Ontario's education system could once more be plagued by bitter labour disputes and sweeping budget cuts if the Progressive Conservatives are elected this fall, Premier Dalton McGuinty warned Wednesday.
The province's self-proclaimed "education premier" said a Tory victory in the Oct. 6 election could mean a return to the widespread cost-cutting that pitted teachers against the previous Conservative government under former Premier Mike Harris.
The Tories "are expressing many of the same attitudes they held the last time they were in government," McGuinty told the union representing the province's elementary schools.
"Let's face it, their heart's not in public education. Mine is," he said during a speech at the group's annual meeting.
Both the Liberals and the New Democrats pledged to make education a top priority as they tried to woo Canada's largest teachers' union ahead of the election.
The Elementary Teachers' Federation of Ontario represents some 76,000 elementary school teachers and support staff.
NDP Leader Andrea Horwath vowed to examine how funds are divided between the province's public schools, saying the current formula -- introduced by the Harris government and later tweaked by the Liberals -- fails to account for each school board's unique needs.
"The funding formula does not address the difference in special needs demand in various boards," or the specific challenges faced by rural communities, she said.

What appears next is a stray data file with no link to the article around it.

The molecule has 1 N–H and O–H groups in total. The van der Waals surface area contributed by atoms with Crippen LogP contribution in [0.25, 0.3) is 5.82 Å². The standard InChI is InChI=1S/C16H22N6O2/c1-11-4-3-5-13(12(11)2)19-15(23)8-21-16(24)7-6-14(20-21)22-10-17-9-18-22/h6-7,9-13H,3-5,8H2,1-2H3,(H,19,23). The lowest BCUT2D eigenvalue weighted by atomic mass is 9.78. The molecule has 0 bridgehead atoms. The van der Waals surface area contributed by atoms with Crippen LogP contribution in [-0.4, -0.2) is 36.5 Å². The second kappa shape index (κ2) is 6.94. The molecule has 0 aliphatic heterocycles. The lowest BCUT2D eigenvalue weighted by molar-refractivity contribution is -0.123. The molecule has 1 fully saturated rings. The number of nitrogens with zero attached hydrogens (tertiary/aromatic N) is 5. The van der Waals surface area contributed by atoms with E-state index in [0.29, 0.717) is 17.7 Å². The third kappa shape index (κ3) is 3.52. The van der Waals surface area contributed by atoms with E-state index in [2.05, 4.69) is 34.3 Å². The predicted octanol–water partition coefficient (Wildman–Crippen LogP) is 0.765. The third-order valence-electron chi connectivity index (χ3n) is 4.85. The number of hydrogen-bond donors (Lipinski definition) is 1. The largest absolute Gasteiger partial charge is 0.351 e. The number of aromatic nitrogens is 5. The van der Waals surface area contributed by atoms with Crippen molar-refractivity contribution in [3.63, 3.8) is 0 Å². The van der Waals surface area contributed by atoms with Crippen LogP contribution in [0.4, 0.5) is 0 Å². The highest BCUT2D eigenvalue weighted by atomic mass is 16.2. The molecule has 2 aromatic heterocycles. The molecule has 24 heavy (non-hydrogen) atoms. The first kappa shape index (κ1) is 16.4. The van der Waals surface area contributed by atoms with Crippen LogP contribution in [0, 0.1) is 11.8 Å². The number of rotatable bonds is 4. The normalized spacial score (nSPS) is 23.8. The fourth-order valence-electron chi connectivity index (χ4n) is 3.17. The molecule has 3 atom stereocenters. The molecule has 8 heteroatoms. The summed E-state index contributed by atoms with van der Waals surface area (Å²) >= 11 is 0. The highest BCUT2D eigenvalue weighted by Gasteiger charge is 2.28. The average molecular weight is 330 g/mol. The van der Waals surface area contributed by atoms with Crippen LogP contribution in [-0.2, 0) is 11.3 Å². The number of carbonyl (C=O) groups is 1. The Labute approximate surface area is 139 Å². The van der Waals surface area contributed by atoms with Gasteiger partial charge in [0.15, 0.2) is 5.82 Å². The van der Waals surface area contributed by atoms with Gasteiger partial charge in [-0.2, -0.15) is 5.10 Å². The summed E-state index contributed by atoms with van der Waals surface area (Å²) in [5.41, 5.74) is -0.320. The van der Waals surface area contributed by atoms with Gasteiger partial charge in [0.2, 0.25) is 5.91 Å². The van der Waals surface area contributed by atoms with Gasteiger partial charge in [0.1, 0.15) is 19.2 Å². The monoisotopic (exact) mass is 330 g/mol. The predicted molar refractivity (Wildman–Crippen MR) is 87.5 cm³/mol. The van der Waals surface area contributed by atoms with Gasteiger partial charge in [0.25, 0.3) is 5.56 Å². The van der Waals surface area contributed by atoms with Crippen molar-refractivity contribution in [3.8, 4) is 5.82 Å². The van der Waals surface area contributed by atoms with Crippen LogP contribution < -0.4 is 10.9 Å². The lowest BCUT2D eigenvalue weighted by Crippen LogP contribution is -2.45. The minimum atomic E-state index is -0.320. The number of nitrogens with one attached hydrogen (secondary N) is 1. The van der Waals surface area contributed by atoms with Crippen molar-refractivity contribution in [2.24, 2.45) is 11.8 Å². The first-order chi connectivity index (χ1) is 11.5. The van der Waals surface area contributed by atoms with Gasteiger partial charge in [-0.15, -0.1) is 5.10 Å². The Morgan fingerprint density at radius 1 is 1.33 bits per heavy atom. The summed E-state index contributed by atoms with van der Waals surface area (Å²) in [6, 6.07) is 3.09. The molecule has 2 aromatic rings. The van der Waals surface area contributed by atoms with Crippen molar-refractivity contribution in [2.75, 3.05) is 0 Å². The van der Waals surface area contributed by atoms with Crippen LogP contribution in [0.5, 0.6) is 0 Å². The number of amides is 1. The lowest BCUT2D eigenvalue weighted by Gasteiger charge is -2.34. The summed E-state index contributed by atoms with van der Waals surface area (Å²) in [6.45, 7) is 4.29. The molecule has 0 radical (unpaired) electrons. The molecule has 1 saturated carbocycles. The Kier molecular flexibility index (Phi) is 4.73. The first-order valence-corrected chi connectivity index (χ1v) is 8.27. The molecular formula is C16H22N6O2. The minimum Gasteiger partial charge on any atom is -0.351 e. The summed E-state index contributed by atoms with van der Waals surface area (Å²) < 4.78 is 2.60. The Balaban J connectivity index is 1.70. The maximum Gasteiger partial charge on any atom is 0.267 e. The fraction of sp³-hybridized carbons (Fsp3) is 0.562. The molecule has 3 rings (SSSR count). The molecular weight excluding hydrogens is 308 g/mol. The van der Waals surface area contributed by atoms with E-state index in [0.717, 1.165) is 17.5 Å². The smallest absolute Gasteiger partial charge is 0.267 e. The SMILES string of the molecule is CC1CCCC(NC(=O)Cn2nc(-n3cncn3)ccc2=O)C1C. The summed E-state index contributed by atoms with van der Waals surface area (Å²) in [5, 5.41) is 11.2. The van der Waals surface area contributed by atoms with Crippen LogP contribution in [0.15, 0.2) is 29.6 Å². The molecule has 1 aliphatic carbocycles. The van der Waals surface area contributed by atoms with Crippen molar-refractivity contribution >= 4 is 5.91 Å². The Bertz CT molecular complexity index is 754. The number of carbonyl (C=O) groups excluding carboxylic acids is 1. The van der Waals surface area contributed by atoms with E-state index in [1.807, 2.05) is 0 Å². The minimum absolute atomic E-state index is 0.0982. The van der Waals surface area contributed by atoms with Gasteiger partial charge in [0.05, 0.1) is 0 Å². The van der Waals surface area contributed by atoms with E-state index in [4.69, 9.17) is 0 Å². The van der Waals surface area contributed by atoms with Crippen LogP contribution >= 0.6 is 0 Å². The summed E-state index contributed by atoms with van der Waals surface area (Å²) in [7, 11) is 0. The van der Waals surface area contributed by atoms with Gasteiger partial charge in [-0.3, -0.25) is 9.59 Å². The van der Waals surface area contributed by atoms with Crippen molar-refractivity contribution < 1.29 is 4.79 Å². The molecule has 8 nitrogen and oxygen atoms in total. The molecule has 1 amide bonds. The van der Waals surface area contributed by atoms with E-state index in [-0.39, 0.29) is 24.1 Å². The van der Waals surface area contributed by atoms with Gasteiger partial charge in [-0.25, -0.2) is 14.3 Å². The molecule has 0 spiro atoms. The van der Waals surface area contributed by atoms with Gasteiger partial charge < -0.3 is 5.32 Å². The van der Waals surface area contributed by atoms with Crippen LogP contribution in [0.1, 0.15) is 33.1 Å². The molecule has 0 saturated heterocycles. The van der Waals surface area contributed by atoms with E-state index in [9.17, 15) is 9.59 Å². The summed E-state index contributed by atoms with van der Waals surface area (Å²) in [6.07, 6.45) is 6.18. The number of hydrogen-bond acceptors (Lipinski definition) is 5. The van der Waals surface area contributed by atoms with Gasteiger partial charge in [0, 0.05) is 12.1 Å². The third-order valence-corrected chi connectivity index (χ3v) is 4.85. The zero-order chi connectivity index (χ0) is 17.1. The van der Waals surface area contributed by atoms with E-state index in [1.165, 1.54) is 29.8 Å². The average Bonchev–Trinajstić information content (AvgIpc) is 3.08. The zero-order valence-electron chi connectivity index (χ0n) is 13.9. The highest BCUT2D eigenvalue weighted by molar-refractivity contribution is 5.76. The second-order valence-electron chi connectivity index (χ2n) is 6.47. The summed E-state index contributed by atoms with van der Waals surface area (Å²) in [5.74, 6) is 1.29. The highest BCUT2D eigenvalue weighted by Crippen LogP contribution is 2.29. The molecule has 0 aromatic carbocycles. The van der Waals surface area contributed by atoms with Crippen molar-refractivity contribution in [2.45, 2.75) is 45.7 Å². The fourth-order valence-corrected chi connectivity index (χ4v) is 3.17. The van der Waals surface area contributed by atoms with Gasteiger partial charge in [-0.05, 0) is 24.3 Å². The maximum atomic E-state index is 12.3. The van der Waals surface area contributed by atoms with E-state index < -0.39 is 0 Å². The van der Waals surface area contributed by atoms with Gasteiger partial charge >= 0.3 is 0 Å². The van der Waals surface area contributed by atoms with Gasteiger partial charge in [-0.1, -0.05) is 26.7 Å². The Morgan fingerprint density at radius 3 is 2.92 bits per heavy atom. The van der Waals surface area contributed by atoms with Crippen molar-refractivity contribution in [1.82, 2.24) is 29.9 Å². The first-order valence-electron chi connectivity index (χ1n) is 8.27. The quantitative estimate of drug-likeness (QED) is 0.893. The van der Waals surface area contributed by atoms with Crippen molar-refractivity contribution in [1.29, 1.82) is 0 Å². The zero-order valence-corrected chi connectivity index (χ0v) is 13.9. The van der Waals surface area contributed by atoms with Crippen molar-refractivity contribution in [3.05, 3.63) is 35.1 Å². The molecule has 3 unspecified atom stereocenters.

She also told the union her party would curb rampant school fees and fundraising that threaten to create a two-tier education system.
Neither party has released its education platform.
Still, McGuinty's warning seemed to resonate with the teachers, many of whom remain wary of the Tories nearly a decade after Harris left office.
"We look at past behaviour to predict what's going to happen in the future," union president Sam Hammond told reporters.
He said Tory Leader Tim Hudak wasn't invited to speak before what would likely be a hostile audience to avoid "an uncomfortable situation."
Elizabeth Witmer, the Conservative education critic, said it was unfortunate Hudak didn't get the chance to "set the record straight."
The son of two teachers, Hudak "certainly understands the importance of education," she said, brushing off any comparisons to the Harris regime.
Harris held back-to-back majorities between 1995 and 2002.
Ontario's deficit-fighting Tories cut $400 million from the budgets of the province's secondary and elementary schools in 1996 and years of strife between Harris and teachers followed.
Students in Ontario were kept out of their classrooms on several occasions during a turbulent period in education during Harris's time as premier.
Strikes, including one illegal two-week walkout, were held to protest cuts to education budgets, low wage increases and longer working hours for teachers.